In this arrangement, initially cables 23 and 24, associated with a crane, not shown, will hold the grab device statically suspended, so that the weight of the induction base 3 will induce it to move away from support base 1, and the claw elements 5, pivoting on their joint with arm 4, will achieve maximum opening in relation to the other claw elements and to the axis of the assembly.
Then, on exerting traction from the crane on cables 23 and 24, the force of which should not exceed the resistance of the total weight of the grab device assembly, under the effect of the hoist block made up of the set of pulleys, the induction base 3 will approach the support base 1, at the same time causing the claw elements 5 to swivel downwards and move towards the axis of the device and therefore to one another, assisted by the weight of the associated arms 4, so that their tips 54 firmly grasp any element that lies with their scope, such as the block 6 in the drawings. If the traction force continues to be exerted on the cables 23 and 24 until it goes beyond the threshold of the resistance offered by the weight of the grab element and the block imprisoned, an upward movement will take place in both, which will enable it to be transferred to any desired place.
Once at the chosen unloading place, it will suffice to cancel the traction on the cables 23 and 24 and leave the assembly suspended statically from cable 25, so that the weight of the block 6 induces the induction base 3 to move away or descend from the support base 1, as indicated by the arrow in FIG. 3, taking it to the position 3 a defined by dotted lines, whereupon, as there is no resistance, the opening of the claw elements 5 and their associated arms 4 takes place, in the direction of 5 a and 4 a, respectively, and, as a consequence, the release of the block 6.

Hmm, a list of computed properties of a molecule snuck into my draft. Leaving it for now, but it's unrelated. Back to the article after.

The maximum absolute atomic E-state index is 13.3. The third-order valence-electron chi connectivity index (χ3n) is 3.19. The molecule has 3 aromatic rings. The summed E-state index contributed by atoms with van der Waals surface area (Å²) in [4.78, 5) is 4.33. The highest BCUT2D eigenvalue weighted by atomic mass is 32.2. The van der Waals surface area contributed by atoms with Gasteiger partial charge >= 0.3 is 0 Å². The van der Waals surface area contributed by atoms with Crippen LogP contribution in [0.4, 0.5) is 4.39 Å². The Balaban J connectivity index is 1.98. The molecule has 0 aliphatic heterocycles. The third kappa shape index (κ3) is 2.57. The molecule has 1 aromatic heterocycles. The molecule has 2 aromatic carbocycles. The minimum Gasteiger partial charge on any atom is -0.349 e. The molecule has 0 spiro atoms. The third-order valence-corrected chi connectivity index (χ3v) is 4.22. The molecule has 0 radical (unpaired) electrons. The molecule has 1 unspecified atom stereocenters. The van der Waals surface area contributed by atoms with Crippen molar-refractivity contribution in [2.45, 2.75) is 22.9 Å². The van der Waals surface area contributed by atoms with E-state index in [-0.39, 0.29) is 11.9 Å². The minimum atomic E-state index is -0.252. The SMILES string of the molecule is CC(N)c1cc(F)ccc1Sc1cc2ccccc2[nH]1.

The device described is highly versatile and thus is able to make use of the same structural principles to handle different masses and volumes. But to achieve this, it is necessary to achieve successful combinations of the different parameters inherent in its geometry.
In FIG. 4 R indicates the distance from the axis of the device to the points where the support base 1 is joined to the arms 4, indicated at O; r is the distance from the axis of the device to the points where the induction base 3 is connected to the claw 5, point A; Lo represents the length of the arm 4, between the connecting points of the support base 1 and the arms 4, or distance OB; LA is the length of the body 51 of the claw elements, AB; LC represents the length of the wing portion 52 of the claw element 5, or distance BC; α is the angle formed by alignments AB and BC; n, not shown in the drawing, is the gearing ratio due to the pulleys 13 and 18; and P indicates the relative weight per element of claw 5 and the block to be handled; and as ancillary parameters δ (misalignment) represents the difference between the radius of the induction base 3 and the radius of the support base 1 (δ=r−_R), and a (effective size of block 6) is the distance measured on a plane perpendicular to the axis of symmetry through point O.
In broad outlines the procedure for obtaining the ideal geometry of the device in relation to the characteristics of the blocks 6 to be handled, is as follows. Starting from a set of variables that we may combine in different ways, each combination will produce a given grip on said block 6, and for every gripping force, therefore, there will be a given minimum value of the coefficient of friction between block 6 and the device, which will represent the ideal model.